In fact, some of the most influential classical guitarists in history played without nails or with very short nails:
- Fernando Sor (1778-1839): The father of classical guitar, played with the flesh of his fingertips, preferred a more expressive and nuanced sound than nails.
- Francisco Tárrega (1852-1909): The founder of the modern classical guitar school, played with nails until 1904, then cut them off and promoted playing without them, preferred a softer, warmer, and more mellow sound.
- Andrés Segovia (1893-1987): Made the use of nails more popular and dominant in the 20th century, shaped the modern classical guitar repertoire and standards.
- Julian Bream (1933-2020): Experimented with both methods throughout his career, played without nails for some styles and pieces.
- Rob MacKillop (b. 1959): A prominent advocate for no nail playing today, recorded many albums and videos of classical guitar music played without nails, demonstrated the beauty and diversity of the no nail sound.
- Brandon Acker (b. 1988): A modern player who plays without nails, made many videos on classical guitar history and technique, performed many pieces and styles with no nail playing.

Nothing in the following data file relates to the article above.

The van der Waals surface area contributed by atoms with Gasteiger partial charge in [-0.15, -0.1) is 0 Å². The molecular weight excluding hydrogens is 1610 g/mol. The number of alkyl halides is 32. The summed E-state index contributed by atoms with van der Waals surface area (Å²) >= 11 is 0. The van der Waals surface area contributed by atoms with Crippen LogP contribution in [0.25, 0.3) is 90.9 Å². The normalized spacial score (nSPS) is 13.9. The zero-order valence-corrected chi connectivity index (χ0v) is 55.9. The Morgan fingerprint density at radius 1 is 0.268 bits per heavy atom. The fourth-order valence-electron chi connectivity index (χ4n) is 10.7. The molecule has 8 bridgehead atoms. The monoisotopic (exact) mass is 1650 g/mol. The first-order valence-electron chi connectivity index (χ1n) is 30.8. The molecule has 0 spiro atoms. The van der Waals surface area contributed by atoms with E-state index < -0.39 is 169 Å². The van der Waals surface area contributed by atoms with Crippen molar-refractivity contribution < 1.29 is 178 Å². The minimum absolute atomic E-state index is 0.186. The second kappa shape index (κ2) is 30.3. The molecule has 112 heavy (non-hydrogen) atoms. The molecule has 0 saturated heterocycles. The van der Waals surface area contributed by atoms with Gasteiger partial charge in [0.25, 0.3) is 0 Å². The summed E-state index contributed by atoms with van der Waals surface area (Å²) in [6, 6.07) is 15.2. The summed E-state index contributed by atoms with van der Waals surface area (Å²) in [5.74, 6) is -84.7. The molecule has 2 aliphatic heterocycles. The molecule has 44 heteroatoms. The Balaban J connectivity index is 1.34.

How Long Should my Nails be for Classical Guitar?
Classical guitarists grow nails on their Thumb (P), Index (I), Middle (M), and Ring finger (A). Of course, the ideal length and shape will be subject to your comfort, hand position, and what you need from it. Sometimes, it can take years of trial and error as you develop your technique and skills.
There is no fixed length for everyone. However, the methods used for polishing and shaping can still be applied to any nail. Most people use a good nail file, sandpaper, and polishing paper to give them the perfect finish.
While the length is always a very personal thing, if you are new to it then you can start with 2mm past the fingertip for the I, M, and A fingers and 5mm for the Thumb (P). With time, you’ll experiment with different nail profiles and find the one that’s best for you.
If you want to learn more about fingernails and classical guitar, I highly recommend checking out this guide on Fingernail Lesson for Classical Guitar by Bradford Werner from “This is Classical Guitar.”
Having fingernails gives you a boost in volume and a richer tone out of your classical guitar. This is the reason why you always see classical guitarists with well-maintained nails.
On the other hand, some people find nails to be uncomfortable and I can understand that. Also, if you shorten or reshape them, oftentimes you’ll need to recalibrate your technique which is time-taking and not always fun.
Whether you choose to play the classical guitar with or without nails, or heck even with a pick, you won’t be less amazed by this beautiful instrument. The great part about fingernails is that if you don’t want to use nails now, you can always grow them later.
I’m Pranshu. I’ve been a passionate guitarist, keyboardist, and music producer ever since I got my hands on a keyboard as a small child.
With Harmonyvine, my goal is to share tips and knowledge about music and gear with you. I also enjoy recording music and guitar covers, which you can check out on my Instagram page.